RFI on producing multichannel projects with Pyramix
Xavier Gibert of Radio France Internationale runs through his ever-evolving production workflow, which is now set up for jobs involving binaural and 360° VR.
Radio France Internationale (RFI) has recently expanded into 360° VR through its production unit RFI Labo, utilising Merging Technologies’ Pyramix software.
RFI is a news radio station broadcasting in French and 13 other languages to all five continents. It is broadcast on terrestrial channels, by satellite, on the web and on connected applications.
Multichannel projects are produced at RFI in stereo for terrestrial broadcasting and in binaural for the web, while an increasing number of programmes also include video to be more suitable for broadcasting on social media.
For these productions, the entire technical methodology for sound capture, journalistic writing and post-production had to be reviewed and adapted.
Pyramix has been used at RFI for many years, firstly for vinyl mastering and digitisation. In 2012, RFI Labo, which has one of the largest archives of African music, was created to introduce new technology into the RFI production line in order to make radiophonic writing progress. RFI Labo has a Pyramix Masscore and a Pro Tools connected to a Horus for post-production, while several Pyramix Natives with an interface adapted for directors and editors are used for their multichannel productions.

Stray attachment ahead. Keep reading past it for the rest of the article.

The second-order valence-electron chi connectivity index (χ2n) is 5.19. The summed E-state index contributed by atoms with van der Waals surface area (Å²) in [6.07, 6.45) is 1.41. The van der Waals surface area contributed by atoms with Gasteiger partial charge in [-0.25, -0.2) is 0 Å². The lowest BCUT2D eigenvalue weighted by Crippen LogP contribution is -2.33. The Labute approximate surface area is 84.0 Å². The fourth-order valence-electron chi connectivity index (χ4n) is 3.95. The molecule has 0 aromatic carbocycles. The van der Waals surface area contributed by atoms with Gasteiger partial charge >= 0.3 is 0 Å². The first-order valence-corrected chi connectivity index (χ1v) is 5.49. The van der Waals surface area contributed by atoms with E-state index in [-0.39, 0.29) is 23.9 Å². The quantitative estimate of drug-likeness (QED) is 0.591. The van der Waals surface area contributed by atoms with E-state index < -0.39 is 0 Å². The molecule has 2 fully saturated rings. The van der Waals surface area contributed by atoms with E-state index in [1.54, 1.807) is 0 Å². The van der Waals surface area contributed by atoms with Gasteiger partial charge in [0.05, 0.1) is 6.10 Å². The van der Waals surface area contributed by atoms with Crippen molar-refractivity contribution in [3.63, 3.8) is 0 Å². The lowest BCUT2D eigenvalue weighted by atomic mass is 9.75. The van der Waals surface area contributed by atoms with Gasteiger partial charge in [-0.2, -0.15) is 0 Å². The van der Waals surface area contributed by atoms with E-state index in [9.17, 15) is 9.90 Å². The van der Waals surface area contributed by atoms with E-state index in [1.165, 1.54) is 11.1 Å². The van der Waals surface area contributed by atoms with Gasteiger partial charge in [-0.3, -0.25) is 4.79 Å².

Journalists also had to adapt and change the programmes’ narrative sequences; compared to mono or stereo recording; immersive sound recording requires less description of the location. Xavier Gibert (pictured), who is in charge of the RFI Labo production unit, said: “We will have a dozen tracks recorded simultaneously. Depending on the content and the location, we use an IRT cross or a double MS with spot HFs so why not native binaural recording.”
In the studio, metadata is retrieved in Pyramix and the elements are de-rushed and edited. A “bed” is created in 5.1 or 7.1 (basic direct sound mix) and then elevation and narration elements recorded in the studio are added before the final mix. The b<>com binauraliser is on the outputs [Render Spk2Bin] from b<>com *Spatial Audio Toolbox* that allows a multichannel audio 3D with virtual speakers approach.
“For the 360 VR we use the same method except that we have three binaural output buses, one bus with the b<>com plugin for our web platforms, another one with the Noisemaker bus for YouTube emulation and a final bus for the Facebook plugin,” Gibert explained. “The image is on a temporary VCube. We will soon be receiving a new VCube which will make it possible to read 360 files without reduction and to include the metadata during the wrap.”